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Neuropsychopharmacology. 2003 Nov;28(11):2000-9.

Effects of buprenorphine maintenance dose on mu-opioid receptor availability, plasma concentrations, and antagonist blockade in heroin-dependent volunteers.

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Department of Psychiatry and Behavioral Neurosciences and Addiction Research Institute, Wayne State University, Detroit, MI 48207, USA.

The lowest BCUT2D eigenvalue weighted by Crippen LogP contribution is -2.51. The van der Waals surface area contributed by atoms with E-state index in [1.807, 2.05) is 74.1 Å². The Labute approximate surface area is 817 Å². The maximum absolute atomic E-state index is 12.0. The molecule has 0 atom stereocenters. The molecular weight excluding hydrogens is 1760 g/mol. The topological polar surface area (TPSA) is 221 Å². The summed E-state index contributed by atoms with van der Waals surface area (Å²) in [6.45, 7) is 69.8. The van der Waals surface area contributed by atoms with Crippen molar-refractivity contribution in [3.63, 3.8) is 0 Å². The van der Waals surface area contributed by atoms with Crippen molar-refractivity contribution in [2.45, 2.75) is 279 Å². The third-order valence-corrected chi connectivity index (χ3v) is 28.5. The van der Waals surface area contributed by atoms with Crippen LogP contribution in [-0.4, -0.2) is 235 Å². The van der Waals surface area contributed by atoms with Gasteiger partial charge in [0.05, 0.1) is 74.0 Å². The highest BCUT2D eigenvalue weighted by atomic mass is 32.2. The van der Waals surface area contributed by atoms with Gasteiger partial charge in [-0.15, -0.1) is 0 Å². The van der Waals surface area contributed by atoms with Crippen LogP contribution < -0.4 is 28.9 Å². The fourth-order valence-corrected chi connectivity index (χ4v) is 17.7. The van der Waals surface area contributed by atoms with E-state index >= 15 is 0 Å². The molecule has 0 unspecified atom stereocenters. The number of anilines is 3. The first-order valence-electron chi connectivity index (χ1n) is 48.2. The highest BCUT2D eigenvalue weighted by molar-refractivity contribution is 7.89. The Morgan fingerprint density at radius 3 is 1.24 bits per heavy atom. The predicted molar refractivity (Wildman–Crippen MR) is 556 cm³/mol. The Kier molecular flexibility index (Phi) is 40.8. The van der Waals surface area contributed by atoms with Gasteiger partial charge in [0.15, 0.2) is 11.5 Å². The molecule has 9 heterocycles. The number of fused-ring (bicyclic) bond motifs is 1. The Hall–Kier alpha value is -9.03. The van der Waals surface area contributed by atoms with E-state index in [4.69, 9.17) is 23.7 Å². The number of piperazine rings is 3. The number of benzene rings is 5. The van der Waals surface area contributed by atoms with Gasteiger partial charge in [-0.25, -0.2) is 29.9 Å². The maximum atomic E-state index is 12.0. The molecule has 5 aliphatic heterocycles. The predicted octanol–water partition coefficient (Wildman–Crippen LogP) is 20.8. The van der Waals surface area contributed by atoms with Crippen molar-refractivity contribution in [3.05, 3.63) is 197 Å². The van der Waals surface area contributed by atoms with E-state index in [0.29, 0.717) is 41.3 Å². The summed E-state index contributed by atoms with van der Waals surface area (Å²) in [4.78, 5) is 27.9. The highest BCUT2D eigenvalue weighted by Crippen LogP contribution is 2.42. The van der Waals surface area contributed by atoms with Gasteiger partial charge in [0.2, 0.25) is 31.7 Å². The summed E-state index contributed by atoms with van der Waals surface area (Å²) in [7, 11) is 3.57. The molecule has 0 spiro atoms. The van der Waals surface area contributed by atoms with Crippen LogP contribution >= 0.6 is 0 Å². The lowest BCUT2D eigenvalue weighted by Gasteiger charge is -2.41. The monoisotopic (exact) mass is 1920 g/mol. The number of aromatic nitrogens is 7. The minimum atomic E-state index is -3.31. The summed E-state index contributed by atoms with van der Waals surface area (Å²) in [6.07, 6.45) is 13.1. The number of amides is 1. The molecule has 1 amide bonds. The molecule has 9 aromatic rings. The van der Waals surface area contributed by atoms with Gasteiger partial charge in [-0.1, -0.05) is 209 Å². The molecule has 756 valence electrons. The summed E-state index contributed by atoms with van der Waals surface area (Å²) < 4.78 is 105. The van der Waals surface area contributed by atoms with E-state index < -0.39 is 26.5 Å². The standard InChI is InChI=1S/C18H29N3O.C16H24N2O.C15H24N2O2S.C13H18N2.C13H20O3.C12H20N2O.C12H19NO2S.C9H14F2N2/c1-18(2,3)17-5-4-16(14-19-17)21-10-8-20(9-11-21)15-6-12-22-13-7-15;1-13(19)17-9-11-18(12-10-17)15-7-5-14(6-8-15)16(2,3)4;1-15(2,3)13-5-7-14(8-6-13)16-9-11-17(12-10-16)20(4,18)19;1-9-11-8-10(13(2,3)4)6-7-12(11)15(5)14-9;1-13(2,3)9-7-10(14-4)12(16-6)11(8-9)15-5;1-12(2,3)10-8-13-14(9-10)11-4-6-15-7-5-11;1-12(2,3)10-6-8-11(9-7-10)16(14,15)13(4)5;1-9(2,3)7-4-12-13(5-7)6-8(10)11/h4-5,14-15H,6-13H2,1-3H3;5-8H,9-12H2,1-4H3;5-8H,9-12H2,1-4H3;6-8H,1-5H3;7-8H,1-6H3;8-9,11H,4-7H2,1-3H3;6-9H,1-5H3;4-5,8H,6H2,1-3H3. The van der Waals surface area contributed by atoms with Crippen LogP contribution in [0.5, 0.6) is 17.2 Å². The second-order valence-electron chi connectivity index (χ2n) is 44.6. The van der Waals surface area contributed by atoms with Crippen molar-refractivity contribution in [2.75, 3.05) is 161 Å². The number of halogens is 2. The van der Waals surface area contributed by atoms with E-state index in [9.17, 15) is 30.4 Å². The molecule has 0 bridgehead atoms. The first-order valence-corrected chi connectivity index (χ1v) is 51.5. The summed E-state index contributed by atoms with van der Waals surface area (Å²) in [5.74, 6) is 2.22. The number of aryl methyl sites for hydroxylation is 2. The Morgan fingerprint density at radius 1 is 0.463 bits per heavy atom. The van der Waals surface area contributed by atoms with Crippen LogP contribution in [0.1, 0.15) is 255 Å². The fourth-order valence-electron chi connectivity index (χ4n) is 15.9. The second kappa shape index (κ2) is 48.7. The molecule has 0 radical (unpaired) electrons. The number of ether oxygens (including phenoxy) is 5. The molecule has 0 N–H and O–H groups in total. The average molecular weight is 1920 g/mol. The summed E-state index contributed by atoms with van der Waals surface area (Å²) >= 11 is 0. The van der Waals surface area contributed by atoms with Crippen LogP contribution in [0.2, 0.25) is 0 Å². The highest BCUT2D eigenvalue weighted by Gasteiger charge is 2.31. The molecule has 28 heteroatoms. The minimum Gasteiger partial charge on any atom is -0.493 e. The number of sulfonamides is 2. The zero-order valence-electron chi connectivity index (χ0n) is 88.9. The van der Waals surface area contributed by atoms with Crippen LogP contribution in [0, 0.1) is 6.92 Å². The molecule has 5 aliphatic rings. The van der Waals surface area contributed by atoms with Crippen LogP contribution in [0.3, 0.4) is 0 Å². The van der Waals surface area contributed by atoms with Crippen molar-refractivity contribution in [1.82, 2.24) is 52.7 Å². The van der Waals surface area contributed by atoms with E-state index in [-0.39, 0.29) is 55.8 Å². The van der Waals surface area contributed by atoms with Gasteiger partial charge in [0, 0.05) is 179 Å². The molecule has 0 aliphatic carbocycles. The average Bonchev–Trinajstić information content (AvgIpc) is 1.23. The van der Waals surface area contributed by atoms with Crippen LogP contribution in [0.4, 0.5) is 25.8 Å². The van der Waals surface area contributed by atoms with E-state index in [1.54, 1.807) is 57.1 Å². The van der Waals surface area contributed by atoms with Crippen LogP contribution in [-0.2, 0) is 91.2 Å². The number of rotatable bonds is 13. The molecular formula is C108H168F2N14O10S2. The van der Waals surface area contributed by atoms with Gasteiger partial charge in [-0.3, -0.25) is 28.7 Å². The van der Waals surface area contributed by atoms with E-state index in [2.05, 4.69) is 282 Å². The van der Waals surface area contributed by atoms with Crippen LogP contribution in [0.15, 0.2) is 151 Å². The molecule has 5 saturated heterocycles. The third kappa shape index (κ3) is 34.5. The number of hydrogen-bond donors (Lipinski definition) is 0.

The clinical effectiveness of opioid maintenance for heroin dependence is believed to result from a medication's ability to decrease mu-opioid receptor (muOR) availability thereby replacing agonist effects, alleviating withdrawal symptoms and attenuating heroin effects. We empirically tested this hypothesis in five heroin-dependent volunteers who were successively maintained on 32, 16, 2, and 0 mg daily buprenorphine (BUP) tablet doses. We predicted and confirmed that higher BUP doses would decrease in vivo muOR availability (measured with PET and [(11)C]carfentanil), increase plasma levels of BUP and its metabolite nor-BUP, and decrease withdrawal symptoms and hydromorphone (HYD) responses. Relative to placebo, BUP significantly decreased mean (+/-SEM) whole-brain muOR availability 41+/-8, 80+/-2, and 84+/-2% at 2, 16, and 32 mg, respectively. Regions of interest (ROIs) (prefrontal cortex, anterior cingulate, thalamus, amygdala, nucleus accumbens, caudate) showed similar dose-dependent effects. Changes in muOR availability varied across ROIs (prefrontal cortex, 47% vs amygdala, 27%) at BUP 2 mg, but were more homogeneous across ROIs at BUP 32 mg (94-98%; except thalamus, 88%). Relative to placebo (0 ng/ml), peak plasma levels of BUP and nor-BUP were comparable and dose-dependent (0.5-1, 5-6, and 13-14 ng/ml at 2, 16, and 32 mg, respectively). muOR availability decreases were negatively correlated with BUP plasma level and positively correlated with questionnaire-based opioid withdrawal symptoms and attenuation of HYD symptoms. These findings suggest that high-dose BUP maintenance produces near-maximal muOR occupation, muOR availability correlates well with plasma levels, and BUP-related opioid symptoms and antagonist blockade exhibit concentration-effect relationships.

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